There you are, reporting to your CEO on the outcome of a recent PR campaign you spearheaded. Your excitement is contagious as the CEO wants to know more about the positive tone, product awareness and visual dimensions, more about your company’s share of voice and the way you were able to tie sales to the efforts.
He asks you what the ad equivalency would be for this PR campaign and you explain, patiently, that AVEs are not how we measure anymore; that’s for amateurs. You refer a few times to the Barcelona Principles, but you had him at “awareness.”
Measurement is the new black. Those who measure their PR understand the profound impact the activity can have on a company’s brand and bottom line. Measurement experts go far in their career because they have gained a keener understanding of their activities by tracking what’s important and by dispensing of activities that bear either no fruit or rotten fruit.
One of the best indicators of an organization’s support of the PR department is its investment in measurement and its willingness to listen to the results (however tough they may be) and heed PR’s counsel.
What used to be cordoned off as the geeky discipline within PR, measurement and research is now integrated into everything communicators do. Or it should be. Whether it’s measuring the impact of a tweet or analyzing the performance of a year-long community relations effort, you can’t manage what you don’t measure.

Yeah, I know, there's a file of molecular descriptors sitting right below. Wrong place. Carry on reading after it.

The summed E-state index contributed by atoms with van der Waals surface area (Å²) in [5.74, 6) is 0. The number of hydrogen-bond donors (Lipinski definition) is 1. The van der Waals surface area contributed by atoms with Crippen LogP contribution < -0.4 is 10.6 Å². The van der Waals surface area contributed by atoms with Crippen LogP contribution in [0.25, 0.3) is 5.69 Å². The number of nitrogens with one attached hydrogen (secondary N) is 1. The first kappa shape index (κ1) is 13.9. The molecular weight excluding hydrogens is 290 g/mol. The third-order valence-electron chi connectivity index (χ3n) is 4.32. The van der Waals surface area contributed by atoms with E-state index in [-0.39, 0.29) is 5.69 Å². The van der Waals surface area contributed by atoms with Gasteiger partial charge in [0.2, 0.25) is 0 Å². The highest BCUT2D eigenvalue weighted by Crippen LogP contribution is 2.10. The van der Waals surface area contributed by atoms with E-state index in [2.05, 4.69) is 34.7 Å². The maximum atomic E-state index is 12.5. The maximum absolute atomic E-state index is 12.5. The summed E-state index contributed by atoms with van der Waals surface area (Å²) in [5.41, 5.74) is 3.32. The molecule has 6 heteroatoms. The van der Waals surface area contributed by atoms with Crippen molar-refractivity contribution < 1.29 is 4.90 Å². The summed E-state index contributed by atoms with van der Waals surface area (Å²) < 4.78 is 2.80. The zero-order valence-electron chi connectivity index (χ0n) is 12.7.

In a recent PR News/CARMA survey, roughly 10 percent of respondents admitted they don’t typically set objectives for some campaigns and don’t measure social media, and nearly 64% still use clip counts more than other metrics. And surprisingly, 32% said the primary reason they measure is because their boss or senior management requires it. Until we get the 32% of PR pros to measure because they want to be better at PR and until we get 100% of communicators setting real objectives, then we are not done with evangelizing the power of measurement.
PS: At PR News, we are bringing hundreds of communicators to the National Press Club on May 15 for our annual PR Measurement Conference. We’ll share measurement tips, tactics, war stories and advice. Hope you can join us for this “sexy” event. I hope you’ll join us. Email me your hot-button measurement questions to pose to the speakers at firstname.lastname@example.org. Diane Schwartz of PR News